1. By making false and fraudulent representations to some bankers to the effect that he was going to import hides and skins of commercial quality the petitioner succeeded in opening Letters of Credit in some banks and in inducing those bankers to remit foreign exchange equivalent to the highly inflated value of the goods mentioned in the invoices of the shippers. The Reserve Bank and the Government of India were defrauded to the tune of more than Rs. 34 Lakhs. With these allegations, the Special Police Establishment filed a charge-sheet against the petitioner and others for offences (1) under Section 120-B read with Section 420, I. P. C., (2) under Section 23 read with Section 4 (1) of the Foreign Exchange Regulation Act and (3) under Section 132 of the Customs Act. The prosecution filed a memo before the learned Magistrate stating that in view of the magnitude of the amount involved in the cheating it would be in the interest of justice to have the case tried by the Court of Session, which, in the event of conviction, could impose a sentence commensurate with the gravity of the offences committed by the petitioner. The learned Chief Presidency Magistrate agreed with the contentions, converted the case into a committal case and transferred the same to the file of the Fifth Presidency Magistrate for further enquiry. The correctness of this order is now canvassed in this revision.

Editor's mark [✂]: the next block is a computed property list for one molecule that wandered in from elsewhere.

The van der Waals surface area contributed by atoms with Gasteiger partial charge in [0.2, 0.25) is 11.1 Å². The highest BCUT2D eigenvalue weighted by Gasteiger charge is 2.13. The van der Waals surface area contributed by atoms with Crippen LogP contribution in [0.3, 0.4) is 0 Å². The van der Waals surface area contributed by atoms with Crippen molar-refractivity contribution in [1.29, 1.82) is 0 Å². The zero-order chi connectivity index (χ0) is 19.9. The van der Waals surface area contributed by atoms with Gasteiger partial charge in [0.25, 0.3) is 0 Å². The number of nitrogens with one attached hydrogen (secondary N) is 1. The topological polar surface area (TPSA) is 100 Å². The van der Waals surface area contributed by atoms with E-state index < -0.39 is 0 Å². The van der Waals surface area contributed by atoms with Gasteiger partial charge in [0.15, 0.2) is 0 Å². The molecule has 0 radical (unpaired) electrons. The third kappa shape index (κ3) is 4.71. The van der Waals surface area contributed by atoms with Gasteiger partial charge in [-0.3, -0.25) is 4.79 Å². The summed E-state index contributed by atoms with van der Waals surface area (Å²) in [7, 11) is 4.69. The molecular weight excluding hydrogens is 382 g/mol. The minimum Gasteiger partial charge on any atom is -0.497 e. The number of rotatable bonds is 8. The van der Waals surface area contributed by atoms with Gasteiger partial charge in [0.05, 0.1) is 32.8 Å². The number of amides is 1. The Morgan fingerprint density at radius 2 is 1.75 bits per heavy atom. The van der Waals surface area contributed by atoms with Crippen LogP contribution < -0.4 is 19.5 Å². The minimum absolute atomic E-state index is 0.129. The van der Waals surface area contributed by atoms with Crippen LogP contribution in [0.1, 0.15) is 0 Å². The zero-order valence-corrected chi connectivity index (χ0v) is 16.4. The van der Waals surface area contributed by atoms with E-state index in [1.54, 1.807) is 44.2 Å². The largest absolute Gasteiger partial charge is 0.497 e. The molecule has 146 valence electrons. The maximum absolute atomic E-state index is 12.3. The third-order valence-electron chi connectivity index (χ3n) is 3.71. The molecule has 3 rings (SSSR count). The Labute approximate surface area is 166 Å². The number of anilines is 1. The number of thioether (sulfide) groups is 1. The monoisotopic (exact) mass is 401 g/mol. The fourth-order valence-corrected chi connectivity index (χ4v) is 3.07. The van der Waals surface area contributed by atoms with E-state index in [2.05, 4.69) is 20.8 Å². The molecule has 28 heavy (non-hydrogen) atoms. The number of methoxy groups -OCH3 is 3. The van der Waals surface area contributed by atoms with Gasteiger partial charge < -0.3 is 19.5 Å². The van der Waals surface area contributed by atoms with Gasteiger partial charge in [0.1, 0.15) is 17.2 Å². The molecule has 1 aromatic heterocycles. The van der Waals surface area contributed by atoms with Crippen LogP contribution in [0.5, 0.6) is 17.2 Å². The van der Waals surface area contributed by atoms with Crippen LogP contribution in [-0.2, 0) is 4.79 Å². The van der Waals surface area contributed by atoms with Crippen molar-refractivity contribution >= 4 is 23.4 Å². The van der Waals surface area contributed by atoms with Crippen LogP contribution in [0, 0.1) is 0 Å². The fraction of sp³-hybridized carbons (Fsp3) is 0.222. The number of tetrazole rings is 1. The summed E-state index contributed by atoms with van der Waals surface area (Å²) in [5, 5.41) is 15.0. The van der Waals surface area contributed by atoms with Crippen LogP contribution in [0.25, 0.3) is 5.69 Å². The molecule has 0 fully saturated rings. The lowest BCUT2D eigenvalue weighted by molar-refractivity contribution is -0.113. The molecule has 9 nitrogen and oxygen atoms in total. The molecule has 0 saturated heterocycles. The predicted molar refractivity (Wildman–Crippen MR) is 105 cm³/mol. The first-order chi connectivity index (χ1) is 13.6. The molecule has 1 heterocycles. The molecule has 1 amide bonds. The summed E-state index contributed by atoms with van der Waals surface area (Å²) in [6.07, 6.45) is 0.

2. Clause (1) of Section 347 of the Code of Criminal Procedure provides that if in any enquiry before a Magistrate or in any trial before a Magistrate before signing the judgment it appears to him at any stage of the proceedings that the case is one which ought to be tried by the Court of Session or High Court, and if he is empowered to commit for trial, he shall commit the accused under the provisions hereinbefore contained. Thus, either because of the gravity of the matter or for any other sufficient reason, if the Magistrate opines that the Sessions Court was the proper tribunal for the disposal of the case, he can commit the case. It was so held in In the matter of Chinnamarigadu, ILR (1876) Mad 289 The terms of Section 347 are general and give a Magistrate, who is empowered to commit, a discretion in committing cases for trial. 'If he considers, for instance, that a complicated question of law arises or that some connected matter is already before the Court of Session or that the facts are such that trial with the aid of a jury or with the aid of assessors would be a more satisfactory procedure, he can commit the case' vide Crown Prosecutor v. Bhagavathi ILR 42 Mad 83 : AIR 1919 Mad 907.
3. The words 'at any stage of the, proceedings' in Section 347 are words of the widest amplitude and, as I have already observed, the decision in ILR (1876) Mad 289 lays down as axiomatic that it is competent to a Magistrate to say whether from the gravity of the matter or for any other sufficient reason that the Sessions Court is the proper tribunal for the disposal of the case. Considering the gravity of the matter the learned Chief Presidency Magistrate has correctly held that this is a case which should be dealt with by the Sessions Court,
4. Mr. V. P. Raman, learned Counsel appearing for the petitioner, contends that on the facts now placed before the Court, no offence whatever is made out. He further contends that the facts of this case are almost identical with the facts of the case covered by the decision in State by Public Prosecutor v. N. A. Abdul Wahab in Crl. R. C. No. 865 of 1969 (Mad) of this Court. This is a matter which he should urge before the Magistrate, who is now dealing with the case, and it would be open to the said Magistrate, to consider the contentions thus advanced by him.
5. The revision fails and the same is dismissed.